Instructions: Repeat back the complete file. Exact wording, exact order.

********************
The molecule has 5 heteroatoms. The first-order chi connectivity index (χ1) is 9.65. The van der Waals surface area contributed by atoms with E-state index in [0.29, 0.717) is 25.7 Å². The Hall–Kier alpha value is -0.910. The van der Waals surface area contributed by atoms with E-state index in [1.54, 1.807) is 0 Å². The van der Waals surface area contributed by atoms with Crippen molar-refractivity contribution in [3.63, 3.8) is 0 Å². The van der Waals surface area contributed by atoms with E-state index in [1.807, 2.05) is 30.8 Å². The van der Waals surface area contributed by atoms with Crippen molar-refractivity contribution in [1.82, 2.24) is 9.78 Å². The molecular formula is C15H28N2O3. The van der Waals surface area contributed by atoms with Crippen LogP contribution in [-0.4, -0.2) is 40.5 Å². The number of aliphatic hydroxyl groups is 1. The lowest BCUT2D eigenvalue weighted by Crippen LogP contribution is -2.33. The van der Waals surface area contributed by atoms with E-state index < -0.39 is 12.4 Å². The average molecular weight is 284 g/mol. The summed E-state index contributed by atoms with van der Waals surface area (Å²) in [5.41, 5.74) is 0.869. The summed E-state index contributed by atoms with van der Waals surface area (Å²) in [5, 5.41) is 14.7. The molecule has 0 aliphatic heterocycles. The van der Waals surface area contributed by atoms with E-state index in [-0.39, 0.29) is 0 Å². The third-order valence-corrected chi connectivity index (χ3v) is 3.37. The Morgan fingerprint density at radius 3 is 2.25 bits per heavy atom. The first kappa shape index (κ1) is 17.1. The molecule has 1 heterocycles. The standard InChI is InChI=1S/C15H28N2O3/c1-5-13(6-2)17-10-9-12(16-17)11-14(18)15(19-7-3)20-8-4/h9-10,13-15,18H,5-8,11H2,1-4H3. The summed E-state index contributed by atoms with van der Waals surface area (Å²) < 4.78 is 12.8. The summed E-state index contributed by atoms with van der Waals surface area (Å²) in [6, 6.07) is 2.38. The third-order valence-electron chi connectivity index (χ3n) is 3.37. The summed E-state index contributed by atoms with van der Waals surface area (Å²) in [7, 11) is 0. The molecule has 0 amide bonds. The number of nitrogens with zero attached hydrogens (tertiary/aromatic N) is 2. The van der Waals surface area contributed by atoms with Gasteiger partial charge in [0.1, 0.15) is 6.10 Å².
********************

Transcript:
The molecule has 5 heteroatoms. The first-order chi connectivity index (χ1) is 9.65. The van der Waals surface area contributed by atoms with E-state index in [0.29, 0.717) is 25.7 Å². The Hall–Kier alpha value is -0.910. The van der Waals surface area contributed by atoms with E-state index in [1.54, 1.807) is 0 Å². The van der Waals surface area contributed by atoms with Crippen molar-refractivity contribution in [3.63, 3.8) is 0 Å². The van der Waals surface area contributed by atoms with E-state index in [1.807, 2.05) is 30.8 Å². The van der Waals surface area contributed by atoms with Crippen molar-refractivity contribution in [1.82, 2.24) is 9.78 Å². The molecular formula is C15H28N2O3. The van der Waals surface area contributed by atoms with Crippen LogP contribution in [-0.4, -0.2) is 40.5 Å². The number of aliphatic hydroxyl groups is 1. The lowest BCUT2D eigenvalue weighted by Crippen LogP contribution is -2.33. The van der Waals surface area contributed by atoms with E-state index < -0.39 is 12.4 Å². The average molecular weight is 284 g/mol. The summed E-state index contributed by atoms with van der Waals surface area (Å²) in [5.41, 5.74) is 0.869. The summed E-state index contributed by atoms with van der Waals surface area (Å²) in [5, 5.41) is 14.7. The molecule has 0 aliphatic heterocycles. The van der Waals surface area contributed by atoms with E-state index in [-0.39, 0.29) is 0 Å². The third-order valence-corrected chi connectivity index (χ3v) is 3.37. The Morgan fingerprint density at radius 3 is 2.25 bits per heavy atom. The first kappa shape index (κ1) is 17.1. The molecule has 1 heterocycles. The standard InChI is InChI=1S/C15H28N2O3/c1-5-13(6-2)17-10-9-12(16-17)11-14(18)15(19-7-3)20-8-4/h9-10,13-15,18H,5-8,11H2,1-4H3. The summed E-state index contributed by atoms with van der Waals surface area (Å²) < 4.78 is 12.8. The summed E-state index contributed by atoms with van der Waals surface area (Å²) in [6, 6.07) is 2.38. The third-order valence-electron chi connectivity index (χ3n) is 3.37. The summed E-state index contributed by atoms with van der Waals surface area (Å²) in [7, 11) is 0. The molecule has 0 amide bonds. The number of nitrogens with zero attached hydrogens (tertiary/aromatic N) is 2. The van der Waals surface area contributed by atoms with Gasteiger partial charge in [0.1, 0.15) is 6.10 Å².